Lost Kingdom: Hawaii's Last Queen, the Sugar Kings, and America's First Imperial Adventure
I would absolutely recommend this book to someone who wants to know about Hawaiian history. This book introduces the reader to Hawaiian vocabulary as well as famous Hawaiian Royalty. Before you even start the actual book, the introduction punches you in the face with some exceptionally interesting prehistoric Hawaiian culture. I learned that the Hawaiian people migrated over to the islands from places like Fiji and Tahiti. They were also known for sacrificing themselves in order to make the godd...more
It was a little difficult starting the book because it seemed like i ...more
Award-winning journalist ...more
Then there’s Hawaii. The chain of islands, annexed in 1898, was originally a series of island kingdoms before being unified in 1810 under Kamehameha I after a series of battles. ...more
This is not the happy story of how altruistic Americans freed the Hawaiian people from tyranny. (I'm sure there is such a book, somewhere.) It is, however, a well-researched look at the life and times of Lili'u, the last queen of Hawai'i.
Hawai'i's time as an independent kingdom was relatively short, with no one thinking to unite the islands before the coming of Westerners and the almost ...more
The islands of Hawai’i, a Polynesian kingdom of great beauty, were united by King Kamehameha about 1810 as an early constitutional monarchy. Western merchants and missionaries introduced Christianity - and diseases against which the Hawaiians had no defense.
While careful not to demonize, Stiler shows how the ambition and greed of the sons and daughters of ...more
Following in a series of recently published histories elaborating ...more
Years ago, I read and loved the fiction book of "Hawaii" by James Michener. His stories of Hawaii from the creation to modern times started my interest in Hawaii and their history. The nonfiction, "Lost Kingdom: The Last Queen, the Sugar Kings and America's First Imperial Adventure" by Julia Flynn Siler was just as intriguing to me as the fiction version. To meet the rulers of Hawaii and see how an actual nation was lost to imperialism is a dr ...more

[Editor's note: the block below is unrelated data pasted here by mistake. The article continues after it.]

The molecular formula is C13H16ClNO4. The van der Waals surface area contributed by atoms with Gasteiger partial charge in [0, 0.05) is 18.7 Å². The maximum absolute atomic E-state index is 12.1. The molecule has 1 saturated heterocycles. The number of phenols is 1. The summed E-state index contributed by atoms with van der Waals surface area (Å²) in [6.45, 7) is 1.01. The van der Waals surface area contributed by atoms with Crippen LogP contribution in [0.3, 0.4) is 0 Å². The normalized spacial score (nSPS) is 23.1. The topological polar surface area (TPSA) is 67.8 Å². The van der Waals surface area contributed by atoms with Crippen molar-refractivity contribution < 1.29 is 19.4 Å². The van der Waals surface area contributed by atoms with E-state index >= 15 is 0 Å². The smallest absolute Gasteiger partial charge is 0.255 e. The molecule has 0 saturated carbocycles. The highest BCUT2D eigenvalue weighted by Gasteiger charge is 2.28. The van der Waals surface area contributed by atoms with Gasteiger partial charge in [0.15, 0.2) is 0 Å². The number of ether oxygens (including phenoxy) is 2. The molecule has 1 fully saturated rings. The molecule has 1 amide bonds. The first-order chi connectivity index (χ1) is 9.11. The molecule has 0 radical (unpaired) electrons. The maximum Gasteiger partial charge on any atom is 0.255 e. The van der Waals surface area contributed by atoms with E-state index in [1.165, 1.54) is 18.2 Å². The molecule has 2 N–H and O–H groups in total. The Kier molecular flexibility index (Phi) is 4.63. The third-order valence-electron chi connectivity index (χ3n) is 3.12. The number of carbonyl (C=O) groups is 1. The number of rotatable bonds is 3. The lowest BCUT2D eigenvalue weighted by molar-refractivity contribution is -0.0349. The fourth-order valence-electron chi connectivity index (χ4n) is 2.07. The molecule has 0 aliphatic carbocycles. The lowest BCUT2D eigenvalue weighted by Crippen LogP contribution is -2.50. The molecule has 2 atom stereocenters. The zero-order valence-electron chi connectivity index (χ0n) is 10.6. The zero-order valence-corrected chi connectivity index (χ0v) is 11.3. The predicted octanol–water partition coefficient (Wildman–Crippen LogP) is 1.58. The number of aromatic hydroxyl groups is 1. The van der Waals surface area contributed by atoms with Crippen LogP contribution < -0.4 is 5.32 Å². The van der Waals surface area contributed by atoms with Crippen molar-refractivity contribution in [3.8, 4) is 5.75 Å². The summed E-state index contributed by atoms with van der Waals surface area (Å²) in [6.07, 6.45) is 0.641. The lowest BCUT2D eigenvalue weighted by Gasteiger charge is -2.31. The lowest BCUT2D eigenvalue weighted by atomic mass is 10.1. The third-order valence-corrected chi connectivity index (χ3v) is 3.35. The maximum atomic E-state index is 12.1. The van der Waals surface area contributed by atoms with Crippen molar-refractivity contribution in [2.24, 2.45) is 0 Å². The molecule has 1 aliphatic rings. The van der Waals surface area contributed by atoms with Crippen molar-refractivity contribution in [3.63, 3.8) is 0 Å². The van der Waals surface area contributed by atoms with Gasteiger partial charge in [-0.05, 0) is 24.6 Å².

There is a tremendous amount of detail, and sometimes, almost too much, where I found myself becoming disinterested in yet another sugar baron or Hawaiian King who were in some kind of collusion and who else they were colluding with.
Overall this book does answer ...more
Lost Kingdom says on its cover that it is about Hawaii's last queen, the sugar kings, and America's First Imperial Adventure. I'd say to an extent it's about those things, but largely it was about the Queen Lili'uokalani. The history covered a little bit abou ...more
This book was an intriguing narrative of Hawaii's extensive history and the fall of its monarchy. The information in the book was interesting and easily caught my attention. Hawaii's history is absolutely fascinating and Siler did a good job presenting it in a way that way easy to read.
The only downsides I found with this book was the language. The names of many of the native Hawaiian people often ran together and Hawaiian term ...more
In studying American History in school, I don't recall hearing much about the annexation of Hawaii. This account of Hawaiian history is a compelling tale of Hawaii's overthrow. I loved the writing, and found the book to be well-paced and entertaining to a point where sometimes I found myself gasping aloud or exclaiming "Nooo!"
Throughout the book I found myself sympathizing greatly with Hawaiians and their leaders...because ...more
Lost Kingdom tells the story of Hawaii's annexation broken into three parts. The first part focuses on the Hawaiian Islands development and welcome of foreigners to cultivate sugar. The focus is on the royal family, starting with King Kamehameha the Great in 1810 and their relations leading up to the final moments when the queen loses her power in 1898. Part 2 looks at the Sugar Barons and their growing influence on the royal family and usurpation of Hawaiian power under a constitution that esta ...more
I am going to agree with those who found the book written in a disorganized fashion and in a way that makes a fascinating part of Pacific history utterly boring.
My first main problem was not the language that Siler uses, but more her idea structure (or lack there of). On page 49, she tells us about a ball where the future queen dances. Reading this paragraph, I didn't think much about this dancing. The following paragraph, thoug ...more
I’m having trouble putting my finger on it, but for some reason I had a lot of trouble getting into the book, though. I haven’t read a lot of history books, but I don’t think it was just that – I devoured Miriam Weinstein’s Yiddish: A Nation of Words, but reading Lost Kingdom was, well, a lot easier ...more
A graduate of Brown University and Columbia University’s Graduate School of Journalism, Ms. Flynn Siler began her career as a staff correspondent for BusinessWeek, working in the magazine’s Los Angeles and Chicago bureaus. She wrote about Midwest ...more